The second budget-busting crisis is the increase of energy costs. We all need to come to grips with the fact that these costs are likely to continue increasing because of the growing oil use in China and India. The additional trickle-down effect is that increased energy costs will dramatically increase the costs of absolutely everything else: services and goods. There is not a single line item in the association’s operating budget that can legitimately be considered currently adequate. Routine small increases that might have been justifiable in the past will prove to be inadequate.

As an example, the huge office building where an insurance company operates has experienced soaring energy costs, paper costs have increased, and employees want more money to support the personal costs they are experiencing. Expect insurance premium increases because of this. Then, think about what the landscaper is experiencing. The fuel prices for his trucks and equipment has gone up, his labor costs are higher for the same reasons the insurance company’s people need more. The seed and plants that he uses are more expensive because transportation costs have increased in getting the product delivered to him. It goes on and on across all industries.

To address this matter appropriately, every vendor needs to be contacted prior to developing the 2009 budget. The basic two questions to the vendor will be: “How much of a price increase can the association expect for the product or service provided?” and “When will it go into effect?” If you cannot get a vendor to suggest a potential price increase, increase the budget line item by at least 20%. Why 20%? Regarding price inflation for 2009, we are all in an unpredictable no-man’s land. 20% is a large increase. If it proves to be too much, you have been prudent to cover the expense, with the then-unused portion simply being placed into reserves or covering a higher expense posted elsewhere in the budget. If the expense is greater than 20%, then you have at least gone a long way to anticipating where that expense might be.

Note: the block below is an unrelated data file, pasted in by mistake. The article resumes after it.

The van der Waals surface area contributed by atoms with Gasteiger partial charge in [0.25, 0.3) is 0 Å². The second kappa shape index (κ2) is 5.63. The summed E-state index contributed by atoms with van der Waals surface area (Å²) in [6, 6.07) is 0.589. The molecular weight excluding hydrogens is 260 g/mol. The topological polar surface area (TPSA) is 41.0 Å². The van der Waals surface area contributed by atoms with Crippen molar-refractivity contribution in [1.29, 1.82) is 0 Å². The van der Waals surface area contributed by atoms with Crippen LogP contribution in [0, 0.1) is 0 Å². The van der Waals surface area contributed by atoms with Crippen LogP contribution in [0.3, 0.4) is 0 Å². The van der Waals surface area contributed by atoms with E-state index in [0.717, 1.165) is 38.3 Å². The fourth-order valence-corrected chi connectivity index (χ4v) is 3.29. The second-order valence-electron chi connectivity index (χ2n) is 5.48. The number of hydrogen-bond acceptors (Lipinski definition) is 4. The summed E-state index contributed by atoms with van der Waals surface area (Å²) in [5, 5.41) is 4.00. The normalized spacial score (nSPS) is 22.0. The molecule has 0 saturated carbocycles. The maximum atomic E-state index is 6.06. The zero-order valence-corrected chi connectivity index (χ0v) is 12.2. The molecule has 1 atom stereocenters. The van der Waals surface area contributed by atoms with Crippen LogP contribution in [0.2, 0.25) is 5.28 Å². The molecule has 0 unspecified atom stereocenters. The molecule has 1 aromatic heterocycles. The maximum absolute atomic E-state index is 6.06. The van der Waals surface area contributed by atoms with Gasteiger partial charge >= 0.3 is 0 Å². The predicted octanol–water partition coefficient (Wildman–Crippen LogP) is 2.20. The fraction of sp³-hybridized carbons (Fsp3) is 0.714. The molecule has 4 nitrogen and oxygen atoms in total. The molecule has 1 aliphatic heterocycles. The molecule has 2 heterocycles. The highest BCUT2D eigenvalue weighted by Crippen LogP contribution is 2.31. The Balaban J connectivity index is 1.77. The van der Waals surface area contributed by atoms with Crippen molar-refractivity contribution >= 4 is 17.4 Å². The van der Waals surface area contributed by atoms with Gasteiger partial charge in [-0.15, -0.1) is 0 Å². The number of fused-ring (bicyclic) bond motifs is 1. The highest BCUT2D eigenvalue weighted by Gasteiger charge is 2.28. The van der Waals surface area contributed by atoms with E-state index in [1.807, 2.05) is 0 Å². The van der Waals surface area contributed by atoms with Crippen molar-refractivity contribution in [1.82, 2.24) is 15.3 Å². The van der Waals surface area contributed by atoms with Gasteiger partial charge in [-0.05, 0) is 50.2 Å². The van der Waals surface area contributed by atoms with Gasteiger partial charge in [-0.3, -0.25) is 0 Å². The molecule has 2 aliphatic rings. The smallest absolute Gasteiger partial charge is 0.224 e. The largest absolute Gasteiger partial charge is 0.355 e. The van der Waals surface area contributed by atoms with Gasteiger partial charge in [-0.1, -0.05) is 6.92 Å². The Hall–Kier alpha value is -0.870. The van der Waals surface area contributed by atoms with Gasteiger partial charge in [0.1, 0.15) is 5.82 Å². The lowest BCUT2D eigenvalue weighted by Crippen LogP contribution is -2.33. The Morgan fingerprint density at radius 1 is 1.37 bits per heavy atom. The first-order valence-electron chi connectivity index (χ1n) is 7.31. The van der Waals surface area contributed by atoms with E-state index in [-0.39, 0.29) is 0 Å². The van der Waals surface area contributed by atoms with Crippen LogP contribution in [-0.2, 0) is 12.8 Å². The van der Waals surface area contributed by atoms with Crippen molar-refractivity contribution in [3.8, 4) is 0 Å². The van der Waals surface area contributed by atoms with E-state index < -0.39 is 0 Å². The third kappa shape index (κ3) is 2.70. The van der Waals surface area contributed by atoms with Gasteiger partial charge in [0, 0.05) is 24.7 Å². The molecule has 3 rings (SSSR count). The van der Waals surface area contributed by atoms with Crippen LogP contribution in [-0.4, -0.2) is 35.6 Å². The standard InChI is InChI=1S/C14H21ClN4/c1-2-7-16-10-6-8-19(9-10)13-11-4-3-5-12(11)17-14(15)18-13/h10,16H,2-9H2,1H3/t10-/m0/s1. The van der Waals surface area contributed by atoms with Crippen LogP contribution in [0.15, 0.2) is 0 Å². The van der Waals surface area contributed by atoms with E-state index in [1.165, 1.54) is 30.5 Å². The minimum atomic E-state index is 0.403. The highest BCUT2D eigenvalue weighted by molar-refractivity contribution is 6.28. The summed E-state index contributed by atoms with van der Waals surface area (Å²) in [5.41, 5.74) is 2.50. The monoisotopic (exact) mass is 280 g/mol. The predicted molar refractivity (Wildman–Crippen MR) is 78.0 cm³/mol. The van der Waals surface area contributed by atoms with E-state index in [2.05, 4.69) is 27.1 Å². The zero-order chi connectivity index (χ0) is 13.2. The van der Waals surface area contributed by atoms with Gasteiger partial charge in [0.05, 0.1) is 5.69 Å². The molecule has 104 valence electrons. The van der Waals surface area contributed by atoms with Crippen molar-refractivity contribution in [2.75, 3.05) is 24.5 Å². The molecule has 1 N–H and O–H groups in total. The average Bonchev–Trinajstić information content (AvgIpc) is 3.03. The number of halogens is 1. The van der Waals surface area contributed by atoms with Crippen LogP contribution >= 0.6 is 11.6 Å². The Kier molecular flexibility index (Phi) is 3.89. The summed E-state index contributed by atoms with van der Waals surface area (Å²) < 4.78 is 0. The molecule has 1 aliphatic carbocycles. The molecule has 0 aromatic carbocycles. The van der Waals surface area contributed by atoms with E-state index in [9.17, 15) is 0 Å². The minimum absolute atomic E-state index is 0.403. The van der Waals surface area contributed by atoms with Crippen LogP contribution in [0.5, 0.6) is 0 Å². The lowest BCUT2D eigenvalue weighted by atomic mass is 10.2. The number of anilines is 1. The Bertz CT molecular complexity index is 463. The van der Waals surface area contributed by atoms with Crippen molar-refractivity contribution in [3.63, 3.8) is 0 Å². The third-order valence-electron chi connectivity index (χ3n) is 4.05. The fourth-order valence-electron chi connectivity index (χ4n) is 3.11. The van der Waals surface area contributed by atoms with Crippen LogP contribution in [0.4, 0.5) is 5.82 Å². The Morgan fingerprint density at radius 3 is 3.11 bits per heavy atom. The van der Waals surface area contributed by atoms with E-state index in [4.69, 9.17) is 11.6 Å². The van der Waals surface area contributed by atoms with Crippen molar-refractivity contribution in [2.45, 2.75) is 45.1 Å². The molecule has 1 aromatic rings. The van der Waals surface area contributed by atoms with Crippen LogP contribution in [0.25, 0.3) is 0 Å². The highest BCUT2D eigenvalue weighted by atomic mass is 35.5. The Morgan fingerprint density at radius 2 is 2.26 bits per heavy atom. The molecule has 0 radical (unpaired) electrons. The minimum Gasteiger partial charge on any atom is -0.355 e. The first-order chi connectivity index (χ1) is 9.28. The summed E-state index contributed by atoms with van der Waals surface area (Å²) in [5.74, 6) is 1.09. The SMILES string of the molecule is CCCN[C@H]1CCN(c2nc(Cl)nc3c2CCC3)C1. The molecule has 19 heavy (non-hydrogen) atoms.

Unit owners might scream loudly when presented with the needed 2009 budget. But there is no escaping the reality of the situation. They all have the right to move if they cannot support the cost of living in the association. A lack of planning on the part of the Board or manager did not leave the association in a situation to experience these financial impacts. Prepare the unit owners for the budget that will be presented. Start sending them notices and include explanations as to why the budget impacts are going to occur. It would be prudent to have preliminary unit owner meetings with the association’s professional team present. It could deflect or diminish the unit owner anger away from the Board or Manager. The unit owners will want to hear from the association’s attorney about the difficulty that exists with turning non-paying units into paying units. Having the association’s Certified Public Accountant present to help explain the general increase in line items of the operating budget could mitigate the disbelief.

Overall, being prepared to explain why the budget has reached the level that it has will be essential to confirm that the Board has studied the matter in depth. Having external professional support will demonstrate the believability of the board’s claim that the budget needs to be at the level presented. Informing the unit owners in advance, in the end, help constrain opposition. In conclusion, the Board has a fiduciary responsibility to present a budget that is satisfactory for the overall community’s financial well being. This will likely mean that some unit owners can no longer afford to live in the community. Very tough times, with very tough decisions to be made.